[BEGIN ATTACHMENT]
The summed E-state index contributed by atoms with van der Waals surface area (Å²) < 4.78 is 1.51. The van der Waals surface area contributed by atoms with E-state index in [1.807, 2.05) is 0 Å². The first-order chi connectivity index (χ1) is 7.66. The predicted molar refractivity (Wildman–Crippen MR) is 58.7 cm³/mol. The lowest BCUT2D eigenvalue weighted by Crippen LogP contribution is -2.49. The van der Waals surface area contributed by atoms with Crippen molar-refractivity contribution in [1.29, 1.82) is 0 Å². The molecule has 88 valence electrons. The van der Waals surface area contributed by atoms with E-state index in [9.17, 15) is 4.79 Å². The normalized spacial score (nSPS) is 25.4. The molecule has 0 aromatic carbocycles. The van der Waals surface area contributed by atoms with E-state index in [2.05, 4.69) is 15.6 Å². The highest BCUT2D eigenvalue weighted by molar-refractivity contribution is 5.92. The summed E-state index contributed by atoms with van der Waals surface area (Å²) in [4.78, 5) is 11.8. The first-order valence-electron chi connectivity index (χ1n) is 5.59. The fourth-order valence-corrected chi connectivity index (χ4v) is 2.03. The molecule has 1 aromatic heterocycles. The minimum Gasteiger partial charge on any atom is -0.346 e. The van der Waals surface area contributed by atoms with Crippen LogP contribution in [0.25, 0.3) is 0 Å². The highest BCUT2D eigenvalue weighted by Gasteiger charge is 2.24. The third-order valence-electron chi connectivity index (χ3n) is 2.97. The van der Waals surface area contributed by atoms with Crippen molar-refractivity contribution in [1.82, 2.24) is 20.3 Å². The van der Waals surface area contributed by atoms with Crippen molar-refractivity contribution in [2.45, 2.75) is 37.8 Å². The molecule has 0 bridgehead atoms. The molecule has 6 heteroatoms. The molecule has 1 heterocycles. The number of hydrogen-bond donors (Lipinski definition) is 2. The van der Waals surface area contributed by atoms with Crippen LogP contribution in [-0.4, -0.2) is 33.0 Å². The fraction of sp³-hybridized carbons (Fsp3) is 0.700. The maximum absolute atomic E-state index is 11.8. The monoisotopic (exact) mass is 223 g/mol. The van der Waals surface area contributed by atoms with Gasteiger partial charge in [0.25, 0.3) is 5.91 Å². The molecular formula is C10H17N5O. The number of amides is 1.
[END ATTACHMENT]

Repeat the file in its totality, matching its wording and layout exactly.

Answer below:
The summed E-state index contributed by atoms with van der Waals surface area (Å²) < 4.78 is 1.51. The van der Waals surface area contributed by atoms with E-state index in [1.807, 2.05) is 0 Å². The first-order chi connectivity index (χ1) is 7.66. The predicted molar refractivity (Wildman–Crippen MR) is 58.7 cm³/mol. The lowest BCUT2D eigenvalue weighted by Crippen LogP contribution is -2.49. The van der Waals surface area contributed by atoms with Crippen molar-refractivity contribution in [1.29, 1.82) is 0 Å². The molecule has 88 valence electrons. The van der Waals surface area contributed by atoms with E-state index in [9.17, 15) is 4.79 Å². The normalized spacial score (nSPS) is 25.4. The molecule has 0 aromatic carbocycles. The van der Waals surface area contributed by atoms with E-state index in [2.05, 4.69) is 15.6 Å². The highest BCUT2D eigenvalue weighted by molar-refractivity contribution is 5.92. The summed E-state index contributed by atoms with van der Waals surface area (Å²) in [4.78, 5) is 11.8. The first-order valence-electron chi connectivity index (χ1n) is 5.59. The fourth-order valence-corrected chi connectivity index (χ4v) is 2.03. The molecule has 1 aromatic heterocycles. The minimum Gasteiger partial charge on any atom is -0.346 e. The van der Waals surface area contributed by atoms with Crippen LogP contribution in [0.25, 0.3) is 0 Å². The highest BCUT2D eigenvalue weighted by Gasteiger charge is 2.24. The third-order valence-electron chi connectivity index (χ3n) is 2.97. The van der Waals surface area contributed by atoms with Crippen molar-refractivity contribution in [1.82, 2.24) is 20.3 Å². The van der Waals surface area contributed by atoms with Crippen molar-refractivity contribution in [2.45, 2.75) is 37.8 Å². The molecule has 0 bridgehead atoms. The molecule has 6 heteroatoms. The molecule has 1 heterocycles. The number of hydrogen-bond donors (Lipinski definition) is 2. The van der Waals surface area contributed by atoms with Crippen LogP contribution in [-0.4, -0.2) is 33.0 Å². The fraction of sp³-hybridized carbons (Fsp3) is 0.700. The maximum absolute atomic E-state index is 11.8. The monoisotopic (exact) mass is 223 g/mol. The van der Waals surface area contributed by atoms with Gasteiger partial charge in [0.25, 0.3) is 5.91 Å². The molecular formula is C10H17N5O. The number of amides is 1.